Emerald City Emergency Clinic on Wednesday, October 9, 2019.
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Emerald City Emergency Clinic on Wednesday, October 9, 2019.
Credit: KUOW Photo/Megan Farmer

Here's where your dog goes if you're arrested in Seattle

I stood outside the Emerald City Emergency Clinic at a smidge past 1 a.m.

To Macy Ellison, I looked suspicious.

"A lot of unsavory characters come out at night and try to come into the clinic without their pets,” Ellison said.

Some of those “unsavory characters” may have been arrested earlier, she explained, their dogs confiscated by police. Those dogs wind up at the emergency clinic, which doubles as a sort of doggy foster care.

“That's why,” Ellison continued, “when you came to the door we were like, who is this guy? He doesn't have a pet with him."

Macy Ellison stands for a portrait at Emerald City Emergency Clinic in Seattle.
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Macy Ellison stands for a portrait at Emerald City Emergency Clinic in Seattle.
Credit: KUOW Photo/Casey Martin

Ellison has worked here for almost a year. She works the night shift, 8 p.m. to 6 a.m.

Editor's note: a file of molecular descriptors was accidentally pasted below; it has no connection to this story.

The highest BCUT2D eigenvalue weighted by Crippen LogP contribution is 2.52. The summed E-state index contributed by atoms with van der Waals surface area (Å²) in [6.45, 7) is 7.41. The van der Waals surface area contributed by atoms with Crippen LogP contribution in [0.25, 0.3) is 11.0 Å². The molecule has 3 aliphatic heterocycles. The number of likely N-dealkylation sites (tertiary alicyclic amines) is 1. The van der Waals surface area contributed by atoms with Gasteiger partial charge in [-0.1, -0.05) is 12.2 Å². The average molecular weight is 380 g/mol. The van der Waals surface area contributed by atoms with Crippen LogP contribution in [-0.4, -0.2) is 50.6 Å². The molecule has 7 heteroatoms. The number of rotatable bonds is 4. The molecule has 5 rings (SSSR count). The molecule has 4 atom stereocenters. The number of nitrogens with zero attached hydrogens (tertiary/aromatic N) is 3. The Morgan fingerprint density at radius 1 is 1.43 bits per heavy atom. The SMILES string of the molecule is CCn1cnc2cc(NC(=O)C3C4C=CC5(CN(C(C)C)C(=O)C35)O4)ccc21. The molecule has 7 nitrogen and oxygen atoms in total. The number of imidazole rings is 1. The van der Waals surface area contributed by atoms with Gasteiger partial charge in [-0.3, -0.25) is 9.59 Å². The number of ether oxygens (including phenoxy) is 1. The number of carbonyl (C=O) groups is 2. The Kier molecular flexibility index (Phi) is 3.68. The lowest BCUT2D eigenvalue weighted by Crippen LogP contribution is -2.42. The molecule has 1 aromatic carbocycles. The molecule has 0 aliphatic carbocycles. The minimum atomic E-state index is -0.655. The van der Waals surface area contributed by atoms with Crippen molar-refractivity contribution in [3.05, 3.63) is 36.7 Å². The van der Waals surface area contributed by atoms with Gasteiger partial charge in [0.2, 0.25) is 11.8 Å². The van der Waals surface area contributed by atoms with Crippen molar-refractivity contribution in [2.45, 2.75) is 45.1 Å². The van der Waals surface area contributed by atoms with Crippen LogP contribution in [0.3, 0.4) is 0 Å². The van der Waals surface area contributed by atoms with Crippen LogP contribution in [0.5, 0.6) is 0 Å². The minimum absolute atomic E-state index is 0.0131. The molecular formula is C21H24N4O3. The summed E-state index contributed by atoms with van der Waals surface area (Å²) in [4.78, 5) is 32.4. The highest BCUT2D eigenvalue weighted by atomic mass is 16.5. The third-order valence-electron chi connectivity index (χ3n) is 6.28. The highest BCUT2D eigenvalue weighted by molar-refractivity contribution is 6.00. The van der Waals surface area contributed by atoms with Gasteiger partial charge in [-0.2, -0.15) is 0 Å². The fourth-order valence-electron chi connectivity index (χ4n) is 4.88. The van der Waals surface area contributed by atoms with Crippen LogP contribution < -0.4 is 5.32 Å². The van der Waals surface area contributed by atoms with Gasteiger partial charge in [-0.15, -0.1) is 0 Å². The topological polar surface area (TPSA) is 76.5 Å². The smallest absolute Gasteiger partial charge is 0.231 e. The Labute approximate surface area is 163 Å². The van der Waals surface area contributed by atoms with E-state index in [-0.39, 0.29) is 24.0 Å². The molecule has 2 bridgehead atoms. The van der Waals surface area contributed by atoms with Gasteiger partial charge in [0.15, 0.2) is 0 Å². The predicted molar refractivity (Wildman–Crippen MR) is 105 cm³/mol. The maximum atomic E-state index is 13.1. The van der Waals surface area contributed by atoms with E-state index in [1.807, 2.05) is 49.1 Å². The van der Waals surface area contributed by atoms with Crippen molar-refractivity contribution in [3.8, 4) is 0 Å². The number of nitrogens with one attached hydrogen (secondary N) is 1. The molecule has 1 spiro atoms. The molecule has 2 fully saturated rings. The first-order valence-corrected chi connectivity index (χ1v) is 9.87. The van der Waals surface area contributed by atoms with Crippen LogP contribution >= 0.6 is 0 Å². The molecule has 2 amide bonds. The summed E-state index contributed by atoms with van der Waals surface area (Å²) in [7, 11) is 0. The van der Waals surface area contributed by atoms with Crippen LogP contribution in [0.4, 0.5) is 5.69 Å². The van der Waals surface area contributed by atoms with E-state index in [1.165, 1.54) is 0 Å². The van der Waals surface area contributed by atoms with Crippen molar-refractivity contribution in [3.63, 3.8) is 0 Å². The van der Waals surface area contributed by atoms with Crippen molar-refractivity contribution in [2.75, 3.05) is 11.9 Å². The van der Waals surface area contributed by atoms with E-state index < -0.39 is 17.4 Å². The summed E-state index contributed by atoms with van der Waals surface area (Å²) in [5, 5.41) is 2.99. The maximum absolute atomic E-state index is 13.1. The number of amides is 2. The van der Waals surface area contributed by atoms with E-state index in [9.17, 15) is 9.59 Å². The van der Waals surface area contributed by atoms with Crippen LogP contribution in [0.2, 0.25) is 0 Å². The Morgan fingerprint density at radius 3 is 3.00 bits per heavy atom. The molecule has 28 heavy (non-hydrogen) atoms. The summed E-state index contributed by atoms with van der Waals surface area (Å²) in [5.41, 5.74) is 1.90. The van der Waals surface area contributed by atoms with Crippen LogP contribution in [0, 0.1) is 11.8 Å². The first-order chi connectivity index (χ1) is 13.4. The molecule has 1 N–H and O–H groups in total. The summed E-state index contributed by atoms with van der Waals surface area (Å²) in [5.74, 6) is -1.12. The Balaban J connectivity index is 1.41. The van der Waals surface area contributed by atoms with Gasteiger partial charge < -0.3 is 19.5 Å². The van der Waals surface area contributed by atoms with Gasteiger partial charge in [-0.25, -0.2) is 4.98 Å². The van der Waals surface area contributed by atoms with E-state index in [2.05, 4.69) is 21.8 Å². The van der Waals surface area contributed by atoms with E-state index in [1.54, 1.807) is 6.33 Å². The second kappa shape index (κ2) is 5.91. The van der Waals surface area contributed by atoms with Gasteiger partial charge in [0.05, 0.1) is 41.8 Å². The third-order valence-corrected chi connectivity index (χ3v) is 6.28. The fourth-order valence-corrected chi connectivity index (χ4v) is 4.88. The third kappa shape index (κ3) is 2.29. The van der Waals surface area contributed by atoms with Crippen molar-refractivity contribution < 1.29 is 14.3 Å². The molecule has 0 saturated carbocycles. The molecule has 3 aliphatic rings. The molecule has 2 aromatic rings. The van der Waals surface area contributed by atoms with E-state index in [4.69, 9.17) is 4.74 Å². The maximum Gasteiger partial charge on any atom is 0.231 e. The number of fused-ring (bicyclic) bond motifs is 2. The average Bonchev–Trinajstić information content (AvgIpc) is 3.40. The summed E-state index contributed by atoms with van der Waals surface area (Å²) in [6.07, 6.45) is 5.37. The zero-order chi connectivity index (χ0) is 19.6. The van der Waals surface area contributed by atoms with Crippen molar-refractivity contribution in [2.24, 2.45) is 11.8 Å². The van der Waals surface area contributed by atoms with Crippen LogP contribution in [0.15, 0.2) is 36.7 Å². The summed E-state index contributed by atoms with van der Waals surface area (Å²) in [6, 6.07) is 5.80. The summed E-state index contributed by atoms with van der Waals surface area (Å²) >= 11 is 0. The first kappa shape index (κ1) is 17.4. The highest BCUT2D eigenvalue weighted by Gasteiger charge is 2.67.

"We can have upwards of 10 to 15 patients” — animals — “come in and we're only staffed at night with one doctor and two technicians so it can be pretty busy," she said.

The night I dropped in was unusually warm. Six dogs slept, five of them there for dehydration.

[Read more from KUOW's Night Shift series.]

When Ellison started working here, she was surprised by how many cops came by, dropping off dogs.

“Lots of police here," she said. "Either because they arrested the owners or because the animals were abandoned somewhere, that kind of thing. You don't really get that as much during the day.”

Once out of police “custody,” the dogs stay at the animal clinic for a brief time, then move to the city animal shelter. Ellison couldn’t say how often they’re reunited with their owners.

For Ellison, working these hours means making compromises.

Tight staffing at the clinic means they don’t get breaks.

"The delivery apps have been our savior,” she said. “We just have to eat whenever we can."

Her significant other, a vet tech at a different clinic, works an opposite schedule. They have one day a week to spend together.

“Our schedules totally overlap, and it's just a little difficult," Ellison said.

The night shift also means drinking your after-work beer in the morning.

"Usually, when I get off work at 6 a.m., I will go and buy a six-pack of beer and some snacks,” Ellison said. “I get home, play with the dog, go to bed."

But she loves her job, partly because the cases at night aren't ones she'd see during the day. "It's just more interesting work,” she said.